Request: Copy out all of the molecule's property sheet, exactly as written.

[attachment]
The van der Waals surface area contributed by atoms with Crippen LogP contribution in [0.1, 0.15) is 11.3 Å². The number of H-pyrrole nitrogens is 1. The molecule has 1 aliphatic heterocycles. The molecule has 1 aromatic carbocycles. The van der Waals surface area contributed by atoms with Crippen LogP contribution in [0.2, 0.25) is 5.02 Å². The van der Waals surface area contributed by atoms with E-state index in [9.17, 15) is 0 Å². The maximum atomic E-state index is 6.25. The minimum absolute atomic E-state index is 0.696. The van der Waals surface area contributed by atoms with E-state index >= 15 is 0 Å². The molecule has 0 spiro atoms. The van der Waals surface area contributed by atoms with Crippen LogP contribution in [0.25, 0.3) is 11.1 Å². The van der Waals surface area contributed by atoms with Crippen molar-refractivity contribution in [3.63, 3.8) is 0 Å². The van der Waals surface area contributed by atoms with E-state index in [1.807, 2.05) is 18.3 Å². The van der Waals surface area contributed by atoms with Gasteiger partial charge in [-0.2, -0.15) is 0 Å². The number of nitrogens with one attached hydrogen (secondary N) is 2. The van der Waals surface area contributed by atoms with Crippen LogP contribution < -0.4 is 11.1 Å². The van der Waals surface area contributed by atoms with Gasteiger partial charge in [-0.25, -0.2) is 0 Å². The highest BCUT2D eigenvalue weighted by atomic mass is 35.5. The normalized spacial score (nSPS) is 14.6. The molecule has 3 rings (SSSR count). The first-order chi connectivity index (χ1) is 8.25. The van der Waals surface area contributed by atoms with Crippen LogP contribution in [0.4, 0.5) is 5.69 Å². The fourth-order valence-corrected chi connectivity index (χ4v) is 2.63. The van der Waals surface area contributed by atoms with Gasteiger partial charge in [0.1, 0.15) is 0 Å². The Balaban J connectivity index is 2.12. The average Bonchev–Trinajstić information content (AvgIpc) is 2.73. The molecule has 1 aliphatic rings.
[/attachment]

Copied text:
The van der Waals surface area contributed by atoms with Crippen LogP contribution in [0.1, 0.15) is 11.3 Å². The number of H-pyrrole nitrogens is 1. The molecule has 1 aliphatic heterocycles. The molecule has 1 aromatic carbocycles. The van der Waals surface area contributed by atoms with Crippen LogP contribution in [0.2, 0.25) is 5.02 Å². The van der Waals surface area contributed by atoms with E-state index in [9.17, 15) is 0 Å². The maximum atomic E-state index is 6.25. The minimum absolute atomic E-state index is 0.696. The van der Waals surface area contributed by atoms with E-state index >= 15 is 0 Å². The molecule has 0 spiro atoms. The van der Waals surface area contributed by atoms with Crippen LogP contribution in [0.25, 0.3) is 11.1 Å². The van der Waals surface area contributed by atoms with Crippen molar-refractivity contribution in [3.63, 3.8) is 0 Å². The van der Waals surface area contributed by atoms with E-state index in [1.807, 2.05) is 18.3 Å². The van der Waals surface area contributed by atoms with Gasteiger partial charge in [-0.2, -0.15) is 0 Å². The number of nitrogens with one attached hydrogen (secondary N) is 2. The van der Waals surface area contributed by atoms with Crippen LogP contribution < -0.4 is 11.1 Å². The van der Waals surface area contributed by atoms with Gasteiger partial charge in [-0.25, -0.2) is 0 Å². The highest BCUT2D eigenvalue weighted by atomic mass is 35.5. The normalized spacial score (nSPS) is 14.6. The molecule has 3 rings (SSSR count). The first-order chi connectivity index (χ1) is 8.25. The van der Waals surface area contributed by atoms with Crippen LogP contribution in [0.4, 0.5) is 5.69 Å². The fourth-order valence-corrected chi connectivity index (χ4v) is 2.63. The van der Waals surface area contributed by atoms with Gasteiger partial charge in [0.1, 0.15) is 0 Å². The Balaban J connectivity index is 2.12. The average Bonchev–Trinajstić information content (AvgIpc) is 2.73. The molecule has 1 aliphatic rings.